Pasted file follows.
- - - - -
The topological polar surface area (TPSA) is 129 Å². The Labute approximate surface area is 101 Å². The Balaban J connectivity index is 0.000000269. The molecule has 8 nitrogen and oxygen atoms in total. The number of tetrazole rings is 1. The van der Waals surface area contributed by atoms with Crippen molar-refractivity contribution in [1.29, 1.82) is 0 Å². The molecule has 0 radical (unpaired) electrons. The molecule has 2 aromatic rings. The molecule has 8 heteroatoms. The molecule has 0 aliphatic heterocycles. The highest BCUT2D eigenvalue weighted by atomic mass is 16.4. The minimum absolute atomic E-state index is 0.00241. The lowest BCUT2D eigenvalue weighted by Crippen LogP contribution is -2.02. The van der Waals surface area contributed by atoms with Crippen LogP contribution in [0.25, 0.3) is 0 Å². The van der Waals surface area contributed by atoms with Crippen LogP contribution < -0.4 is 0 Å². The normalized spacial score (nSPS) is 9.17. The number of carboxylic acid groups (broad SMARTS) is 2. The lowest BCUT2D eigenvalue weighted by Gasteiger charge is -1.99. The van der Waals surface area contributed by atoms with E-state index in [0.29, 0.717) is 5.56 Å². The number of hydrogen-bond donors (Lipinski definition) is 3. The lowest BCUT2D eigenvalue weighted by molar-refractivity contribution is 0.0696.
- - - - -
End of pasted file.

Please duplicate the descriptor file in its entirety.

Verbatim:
The topological polar surface area (TPSA) is 129 Å². The Labute approximate surface area is 101 Å². The Balaban J connectivity index is 0.000000269. The molecule has 8 nitrogen and oxygen atoms in total. The number of tetrazole rings is 1. The van der Waals surface area contributed by atoms with Crippen molar-refractivity contribution in [1.29, 1.82) is 0 Å². The molecule has 0 radical (unpaired) electrons. The molecule has 2 aromatic rings. The molecule has 8 heteroatoms. The molecule has 0 aliphatic heterocycles. The highest BCUT2D eigenvalue weighted by atomic mass is 16.4. The minimum absolute atomic E-state index is 0.00241. The lowest BCUT2D eigenvalue weighted by Crippen LogP contribution is -2.02. The van der Waals surface area contributed by atoms with Crippen LogP contribution in [0.25, 0.3) is 0 Å². The van der Waals surface area contributed by atoms with Crippen LogP contribution < -0.4 is 0 Å². The normalized spacial score (nSPS) is 9.17. The number of carboxylic acid groups (broad SMARTS) is 2. The lowest BCUT2D eigenvalue weighted by Gasteiger charge is -1.99. The van der Waals surface area contributed by atoms with E-state index in [0.29, 0.717) is 5.56 Å². The number of hydrogen-bond donors (Lipinski definition) is 3. The lowest BCUT2D eigenvalue weighted by molar-refractivity contribution is 0.0696.